They are a hot button for many romance readers. Rachel recently posted a thought-provoking entry here on foster children in romances.

Over the years, I’ve seen numerous threads on AAR’s forums focusing on children in romances, with most posters solidly opposed to them. In many cases, I’ve agreed. I’m not a fan of babies in romances (although I did thoroughly enjoy the baby racing scene in Susan Elizabeth Phillips’ Lady Be Good). I find nothing romantic about dirty diapers, or sleepless nights due to crying babies. And I completely avoid romances in which the hero and heroine meet when the heroine is already pregnant.

While some of my friends won’t even pick up a romance novel if they discover it includes children, I’m not uniformly opposed to kids in romances. In fact, when well written, I can really enjoy them.

I’ve recently been listening to a couple Susan Elizabeth Phillips’ books on CD (Natural Born Charmer and Match Me if You Can), and really enjoyed the children in those stories. These CDs have me thinking about my favorite children in romances. My top ten are:

  1. Seth, Sea Swept, Rising Tides, and Inner Harbor by Nora Roberts
  2. Teddy, Fancy Pants by Susan Elizabeth Phillips
  3. Riley, Natural Born Charmer by Susan Elizabeth Phillip
  4. Freddie (Frederica) Kimball, Taming Natasha by Nora Roberts
  5. Hannah, This Heart of Mine and Match Me If You Can by Susan Elizabeth Phillips
  6. Peregrine and Olivia, Lord Perfect, by Loretta Chase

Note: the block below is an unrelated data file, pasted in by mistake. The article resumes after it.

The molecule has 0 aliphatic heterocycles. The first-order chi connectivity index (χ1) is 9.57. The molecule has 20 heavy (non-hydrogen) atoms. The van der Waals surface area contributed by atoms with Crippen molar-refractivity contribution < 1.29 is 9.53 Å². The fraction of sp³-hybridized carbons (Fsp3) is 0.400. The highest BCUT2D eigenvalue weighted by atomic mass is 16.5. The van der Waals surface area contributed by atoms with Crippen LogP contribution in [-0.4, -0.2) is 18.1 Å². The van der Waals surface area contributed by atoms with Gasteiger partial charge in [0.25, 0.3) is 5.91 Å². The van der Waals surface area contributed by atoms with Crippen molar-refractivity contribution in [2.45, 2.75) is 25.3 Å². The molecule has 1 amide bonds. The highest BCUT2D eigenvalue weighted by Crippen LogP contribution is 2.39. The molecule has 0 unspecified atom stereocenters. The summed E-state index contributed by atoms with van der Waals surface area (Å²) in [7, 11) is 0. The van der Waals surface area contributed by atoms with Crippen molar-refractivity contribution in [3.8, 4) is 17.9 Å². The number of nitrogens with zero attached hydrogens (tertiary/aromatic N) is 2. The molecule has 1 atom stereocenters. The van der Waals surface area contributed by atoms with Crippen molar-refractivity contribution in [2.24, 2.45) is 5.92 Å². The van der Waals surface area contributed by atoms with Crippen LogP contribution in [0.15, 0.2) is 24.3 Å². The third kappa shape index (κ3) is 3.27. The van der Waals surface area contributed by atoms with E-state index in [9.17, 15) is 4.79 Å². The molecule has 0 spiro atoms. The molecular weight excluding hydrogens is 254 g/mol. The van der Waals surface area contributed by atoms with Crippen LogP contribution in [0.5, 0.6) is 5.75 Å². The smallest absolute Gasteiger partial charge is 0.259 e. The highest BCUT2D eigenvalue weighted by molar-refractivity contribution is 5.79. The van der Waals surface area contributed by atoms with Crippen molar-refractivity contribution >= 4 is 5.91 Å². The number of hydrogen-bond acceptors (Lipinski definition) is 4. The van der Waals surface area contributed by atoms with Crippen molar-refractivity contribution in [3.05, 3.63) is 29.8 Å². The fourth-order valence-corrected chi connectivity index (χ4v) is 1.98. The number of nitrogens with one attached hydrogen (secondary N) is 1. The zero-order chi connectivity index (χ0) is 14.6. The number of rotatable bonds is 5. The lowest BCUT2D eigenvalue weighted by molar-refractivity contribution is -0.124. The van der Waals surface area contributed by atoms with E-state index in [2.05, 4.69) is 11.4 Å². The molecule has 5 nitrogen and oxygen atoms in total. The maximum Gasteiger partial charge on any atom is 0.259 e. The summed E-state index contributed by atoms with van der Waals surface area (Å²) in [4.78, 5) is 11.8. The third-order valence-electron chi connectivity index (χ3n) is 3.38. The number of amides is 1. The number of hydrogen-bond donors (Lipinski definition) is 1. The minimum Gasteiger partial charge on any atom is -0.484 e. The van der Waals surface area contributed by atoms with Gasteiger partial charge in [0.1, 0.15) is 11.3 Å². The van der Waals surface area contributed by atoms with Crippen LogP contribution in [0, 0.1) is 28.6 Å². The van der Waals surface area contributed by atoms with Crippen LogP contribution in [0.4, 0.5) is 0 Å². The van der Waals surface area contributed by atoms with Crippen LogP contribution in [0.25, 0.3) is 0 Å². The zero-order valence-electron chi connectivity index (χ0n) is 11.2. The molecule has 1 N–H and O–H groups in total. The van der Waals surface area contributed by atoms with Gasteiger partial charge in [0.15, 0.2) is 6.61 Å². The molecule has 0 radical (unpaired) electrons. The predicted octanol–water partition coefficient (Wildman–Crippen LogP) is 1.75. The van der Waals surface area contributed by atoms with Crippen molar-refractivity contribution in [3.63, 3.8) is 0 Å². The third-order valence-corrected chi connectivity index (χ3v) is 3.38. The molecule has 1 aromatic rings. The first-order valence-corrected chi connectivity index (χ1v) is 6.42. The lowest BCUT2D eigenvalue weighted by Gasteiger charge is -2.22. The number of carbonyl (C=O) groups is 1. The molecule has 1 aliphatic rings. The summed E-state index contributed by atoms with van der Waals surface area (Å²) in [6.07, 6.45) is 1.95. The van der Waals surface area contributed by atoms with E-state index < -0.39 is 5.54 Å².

7. Lexie, Simply Irresistible by Rachel Gibson
  8. Pip, Match Me If You Can by Susan Elizabeth Phillips
  9. Lucy, First Lady by Susan Elizabeth Phillips
  10. Simon, Key of Light, Key of Knowledge, and Key of Valor by Nora Roberts

What do these children have in common? First, and most importantly, they don’t take away from the love story of the hero and heroine. In fact, they tend to enhance the stories, often helping to bring the hero and heroine together. None of these children is perfect. They have interesting personalities and many of them grow over the course of the novel.

In all but one of these cases, the children appear in a contemporary romance since I don’t tend to read many historicals. And yes, eight of my ten favorite children appear in the books of Nora Roberts and Susan Elizabeth Phillips. For me, those authors consistently write memorable and realistic kids.

Two of my favorites – Seth and Freddie – eventually have their own HEAs and rumor has it that SEP’s Teddy and Lucy may eventually get an HEA of their own – potentially with each other. Even more exciting, Loretta Chase has indicated that Peregrine and Olivia of Lord Perfect may get their own story. As an avowed fan of romances (and mysteries) set in Egypt, I’m hoping their story will occur in that fascinating country.

Do you have any favorite children in romance novels? On the other hand, do you avoid romance novels with kids? If you avoid romances with children, what is it that you dislike about children in romances?

-LinnieGayl Kimmel

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